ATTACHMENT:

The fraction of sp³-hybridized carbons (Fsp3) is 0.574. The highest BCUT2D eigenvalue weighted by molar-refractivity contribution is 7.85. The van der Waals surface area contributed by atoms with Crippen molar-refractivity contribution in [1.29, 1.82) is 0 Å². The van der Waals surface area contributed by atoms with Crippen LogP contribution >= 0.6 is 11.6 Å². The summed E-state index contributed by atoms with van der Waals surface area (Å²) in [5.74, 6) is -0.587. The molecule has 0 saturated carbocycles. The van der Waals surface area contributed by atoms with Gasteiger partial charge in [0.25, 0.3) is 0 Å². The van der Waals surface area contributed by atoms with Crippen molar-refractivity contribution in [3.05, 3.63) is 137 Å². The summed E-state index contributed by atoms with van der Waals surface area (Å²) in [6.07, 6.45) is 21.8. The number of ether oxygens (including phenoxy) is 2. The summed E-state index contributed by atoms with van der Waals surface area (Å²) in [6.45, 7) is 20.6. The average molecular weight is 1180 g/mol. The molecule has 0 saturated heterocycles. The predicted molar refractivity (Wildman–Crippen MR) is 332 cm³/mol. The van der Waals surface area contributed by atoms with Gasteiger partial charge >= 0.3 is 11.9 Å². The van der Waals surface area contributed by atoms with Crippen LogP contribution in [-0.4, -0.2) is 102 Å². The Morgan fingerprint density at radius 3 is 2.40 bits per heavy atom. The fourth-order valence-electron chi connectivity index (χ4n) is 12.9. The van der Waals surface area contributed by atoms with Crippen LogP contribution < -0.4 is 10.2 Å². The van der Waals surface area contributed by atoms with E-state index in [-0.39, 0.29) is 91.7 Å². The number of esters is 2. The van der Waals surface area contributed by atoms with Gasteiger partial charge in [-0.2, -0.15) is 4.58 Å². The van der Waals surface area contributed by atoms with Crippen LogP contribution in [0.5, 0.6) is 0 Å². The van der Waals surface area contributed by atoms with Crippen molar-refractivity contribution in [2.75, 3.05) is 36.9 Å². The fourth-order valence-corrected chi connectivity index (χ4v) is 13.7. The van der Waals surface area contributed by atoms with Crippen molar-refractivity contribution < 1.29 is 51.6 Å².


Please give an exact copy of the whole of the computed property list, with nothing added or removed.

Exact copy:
The fraction of sp³-hybridized carbons (Fsp3) is 0.574. The highest BCUT2D eigenvalue weighted by molar-refractivity contribution is 7.85. The van der Waals surface area contributed by atoms with Crippen molar-refractivity contribution in [1.29, 1.82) is 0 Å². The van der Waals surface area contributed by atoms with Crippen LogP contribution >= 0.6 is 11.6 Å². The summed E-state index contributed by atoms with van der Waals surface area (Å²) in [5.74, 6) is -0.587. The molecule has 0 saturated carbocycles. The van der Waals surface area contributed by atoms with Gasteiger partial charge in [0.25, 0.3) is 0 Å². The van der Waals surface area contributed by atoms with Crippen molar-refractivity contribution in [3.05, 3.63) is 137 Å². The summed E-state index contributed by atoms with van der Waals surface area (Å²) in [6.07, 6.45) is 21.8. The number of ether oxygens (including phenoxy) is 2. The summed E-state index contributed by atoms with van der Waals surface area (Å²) in [6.45, 7) is 20.6. The average molecular weight is 1180 g/mol. The molecule has 0 saturated heterocycles. The predicted molar refractivity (Wildman–Crippen MR) is 332 cm³/mol. The van der Waals surface area contributed by atoms with Gasteiger partial charge >= 0.3 is 11.9 Å². The van der Waals surface area contributed by atoms with Crippen LogP contribution in [-0.4, -0.2) is 102 Å². The Morgan fingerprint density at radius 3 is 2.40 bits per heavy atom. The fourth-order valence-electron chi connectivity index (χ4n) is 12.9. The van der Waals surface area contributed by atoms with Crippen LogP contribution < -0.4 is 10.2 Å². The van der Waals surface area contributed by atoms with E-state index in [-0.39, 0.29) is 91.7 Å². The number of esters is 2. The van der Waals surface area contributed by atoms with Gasteiger partial charge in [-0.2, -0.15) is 4.58 Å². The van der Waals surface area contributed by atoms with Crippen LogP contribution in [0.5, 0.6) is 0 Å². The van der Waals surface area contributed by atoms with Crippen molar-refractivity contribution in [2.75, 3.05) is 36.9 Å². The fourth-order valence-corrected chi connectivity index (χ4v) is 13.7. The van der Waals surface area contributed by atoms with Crippen molar-refractivity contribution < 1.29 is 51.6 Å².